Wenders spends no time holding the hand of the novice. The very notion and phenomenon of modern dance itself remains unexplained in "Pina". That we're experiencing an open and interpretive artistic endeavor is clear enough as the camera dials back and moves in to examine the nuances of some of this choreographer's greatest works. All movement is felt, even as it confounds and/or intrigues (maybe even those performing). But then just as vividly, we are thrust from the realm of the arts (concert halls, etc.) and into the streets and escalators of the real world. This is where Wenders' take on Bausch's work pops to most vibrant life. The entirety of the frame - the dancers, their movement, the world around them, and the camera's perception of that world - pulses with life and sparks with the fire of something spectacular, compelling and unknowable that is within the very whole of it all. It is something the performers have received from their departed mentor, and something that is being brought to the world over via a cinema offering as daring as its subject.
Bausch left behind a skilled troupe of some of the greatest dancers in Europe. It is through their memories and voiceover interludes that we're literally told about Pina herself: Cryptic but supportive, graceful but wild. The understanding is that Pina would never come out and say what she could prod and nudge a dancer into discovering. Under her wing, each member got to be his or her own unique artist; operating within her set superstructure, yes, but also all the while a vessel unto him or herself within it all. Freedom appears to be everywhere, with no shred negative inhibition when it comes to conventional issues such as body type or aging. (It's interesting to note that overseas, the dancers peak years are considered to be in the late thirties, as opposed to the apparently more youth centric U.S., where the late twenties is pushing the perceived pinnacle.)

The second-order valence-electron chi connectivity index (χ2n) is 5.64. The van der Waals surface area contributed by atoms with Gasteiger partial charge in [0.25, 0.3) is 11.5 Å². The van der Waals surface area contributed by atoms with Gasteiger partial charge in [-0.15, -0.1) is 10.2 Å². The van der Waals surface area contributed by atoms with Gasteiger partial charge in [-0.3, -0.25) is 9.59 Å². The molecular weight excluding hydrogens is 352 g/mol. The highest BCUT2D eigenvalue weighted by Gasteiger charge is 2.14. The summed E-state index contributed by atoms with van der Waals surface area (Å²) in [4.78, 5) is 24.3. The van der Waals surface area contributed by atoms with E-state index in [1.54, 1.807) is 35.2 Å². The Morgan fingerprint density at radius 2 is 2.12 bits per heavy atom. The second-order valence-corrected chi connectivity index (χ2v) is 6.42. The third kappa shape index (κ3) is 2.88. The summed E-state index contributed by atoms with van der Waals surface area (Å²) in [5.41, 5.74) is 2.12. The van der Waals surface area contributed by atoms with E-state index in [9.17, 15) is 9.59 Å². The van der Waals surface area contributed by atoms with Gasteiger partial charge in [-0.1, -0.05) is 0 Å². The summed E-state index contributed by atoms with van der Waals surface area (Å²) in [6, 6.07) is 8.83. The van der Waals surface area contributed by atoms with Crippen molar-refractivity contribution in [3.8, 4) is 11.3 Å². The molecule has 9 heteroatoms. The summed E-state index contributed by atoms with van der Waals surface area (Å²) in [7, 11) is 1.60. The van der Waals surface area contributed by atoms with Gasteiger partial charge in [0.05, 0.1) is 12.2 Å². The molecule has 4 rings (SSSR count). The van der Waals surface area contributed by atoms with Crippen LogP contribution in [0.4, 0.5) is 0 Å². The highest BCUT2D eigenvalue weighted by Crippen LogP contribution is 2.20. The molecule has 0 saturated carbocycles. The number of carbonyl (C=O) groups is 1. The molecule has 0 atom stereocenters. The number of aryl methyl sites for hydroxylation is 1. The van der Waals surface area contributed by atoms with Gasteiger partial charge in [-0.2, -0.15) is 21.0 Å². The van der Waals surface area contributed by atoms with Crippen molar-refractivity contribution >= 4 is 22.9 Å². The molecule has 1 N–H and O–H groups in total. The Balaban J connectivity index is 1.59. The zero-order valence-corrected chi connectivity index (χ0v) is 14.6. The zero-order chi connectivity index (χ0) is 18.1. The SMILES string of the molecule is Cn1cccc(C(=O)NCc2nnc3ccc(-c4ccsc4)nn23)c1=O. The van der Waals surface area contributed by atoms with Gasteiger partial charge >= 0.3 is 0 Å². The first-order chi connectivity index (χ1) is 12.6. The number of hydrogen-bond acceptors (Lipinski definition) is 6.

The qualities that make Pina Pina, at least according to what is experienced in "Pina", are typical qualities that one would expect from a male, not so much a female. And yet, Pina was a woman for all time. The idea of gender typification is nonetheless tempting when trying to sort out the unexplainable pulse of the performances, but it is nonetheless ultimately transcended, never to be looked back upon in this film. Although we are viewing all of this through the eyes of a male filmmaker, that male filmmaker is Wim Wenders, perhaps cinema's greatest equalizer and lover of honest humanity. That Wenders "got" Bausch's work better than most anyone can ever hope to is all the more reinforcement for the film.
The one letdown I have to express about "Pina", a remarkable film in most every other way, is that the 3D, so ballyhooed all the while leading up to seeing the film, was surprisingly underwhelming. I'm told, however, that the film is richer with it than without, and having only experienced it in 3D (as it was meant to be seen), I'll have to take that on faith. The letdown is minor, although I maintain that if there is a short list of things that 3D in movies is good for, dance has to be near the top of that list. "Pina", while not dancing off screen as I perhaps hoped it would, dazzled on most all other points; as a plotless moving spectacle, an occasional rumination on loss, and a travelogue through one's career via vision and movement. This is not a film for everyone, but for those so inclined to venture into Wenders' three-dimensional vision of Pina Bausch's world, a realm of mystery and frenetic excitement await.
- Jim Tudor